Along with the changing structure of workplaces during the two years long crisis, came the transformation in work culture too. This called for increased agility on the parts of the leaders.
During the interaction, Jayanthi noted that it is important for the leaders to shed their ‘Super-Human’ image and let other employees know that irrespective of the designation and seniority, everybody all are humans with families and personal lives with respective challenges. As employees look up to the leaders as role models, they tend to get swayed away with the stereotypical idea of a leader which is close to ‘picture-perfect’.
To make a place psychologically safe for all, leaders need to lay down the fact that it is okay to be imperfect and messy. A mentally healthy workplace is the one which the employees can fall back on without hesitating, while juggling between work and personal life.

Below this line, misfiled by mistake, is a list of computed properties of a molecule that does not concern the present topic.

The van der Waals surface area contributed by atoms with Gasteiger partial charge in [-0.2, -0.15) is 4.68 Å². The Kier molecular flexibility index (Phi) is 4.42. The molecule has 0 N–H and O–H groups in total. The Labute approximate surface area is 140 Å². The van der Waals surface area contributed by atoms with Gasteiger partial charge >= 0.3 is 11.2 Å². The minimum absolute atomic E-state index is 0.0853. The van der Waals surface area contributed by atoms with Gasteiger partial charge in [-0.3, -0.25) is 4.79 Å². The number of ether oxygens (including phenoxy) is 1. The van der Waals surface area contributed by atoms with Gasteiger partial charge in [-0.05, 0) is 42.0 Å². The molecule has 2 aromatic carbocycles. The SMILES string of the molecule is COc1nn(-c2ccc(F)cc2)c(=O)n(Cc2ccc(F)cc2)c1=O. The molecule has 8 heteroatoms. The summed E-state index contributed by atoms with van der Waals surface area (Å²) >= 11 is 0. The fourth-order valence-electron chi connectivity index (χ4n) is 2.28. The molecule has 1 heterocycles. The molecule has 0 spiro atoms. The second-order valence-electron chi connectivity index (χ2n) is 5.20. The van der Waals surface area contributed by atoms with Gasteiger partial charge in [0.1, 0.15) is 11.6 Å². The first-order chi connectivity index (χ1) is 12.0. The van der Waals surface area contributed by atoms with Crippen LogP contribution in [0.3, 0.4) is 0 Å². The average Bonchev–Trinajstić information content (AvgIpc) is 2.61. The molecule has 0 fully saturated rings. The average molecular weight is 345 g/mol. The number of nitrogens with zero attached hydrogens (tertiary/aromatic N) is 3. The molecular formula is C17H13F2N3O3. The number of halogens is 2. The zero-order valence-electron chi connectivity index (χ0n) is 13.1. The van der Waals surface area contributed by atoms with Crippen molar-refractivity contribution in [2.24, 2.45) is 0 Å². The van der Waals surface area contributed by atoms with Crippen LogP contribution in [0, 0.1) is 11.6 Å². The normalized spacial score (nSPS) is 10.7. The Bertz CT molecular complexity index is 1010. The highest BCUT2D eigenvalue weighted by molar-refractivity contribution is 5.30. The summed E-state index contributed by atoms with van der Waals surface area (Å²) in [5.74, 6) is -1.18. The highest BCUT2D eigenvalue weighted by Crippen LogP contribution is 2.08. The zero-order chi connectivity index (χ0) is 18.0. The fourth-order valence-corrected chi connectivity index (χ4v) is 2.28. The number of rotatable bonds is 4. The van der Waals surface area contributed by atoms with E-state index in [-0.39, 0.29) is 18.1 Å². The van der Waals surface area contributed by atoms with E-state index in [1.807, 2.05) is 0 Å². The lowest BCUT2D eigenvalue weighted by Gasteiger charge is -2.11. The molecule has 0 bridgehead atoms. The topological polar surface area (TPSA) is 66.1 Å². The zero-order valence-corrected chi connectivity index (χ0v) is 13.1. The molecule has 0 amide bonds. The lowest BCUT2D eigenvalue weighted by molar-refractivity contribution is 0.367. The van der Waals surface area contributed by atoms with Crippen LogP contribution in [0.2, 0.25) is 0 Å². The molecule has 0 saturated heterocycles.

According to Jayanthi, it is crucial for the managers and leaders to trust an employee when he/she reports a crisis, which may be causing a disruption at work. She noted when an employee raises a mental health issue, higher-ups in the hierarchy need to, “really empathise with their position and embrace them in order to defeat this mental issue and also the great-resignation.”
Talking about the approachability of the leaders on the basis of gender, she said that this factor is determined by the skill-sets and not the gender. Though the societal mould expects women to be the primary caregivers by nature which may reflect at work too but that necessarily may not be the case everytime.
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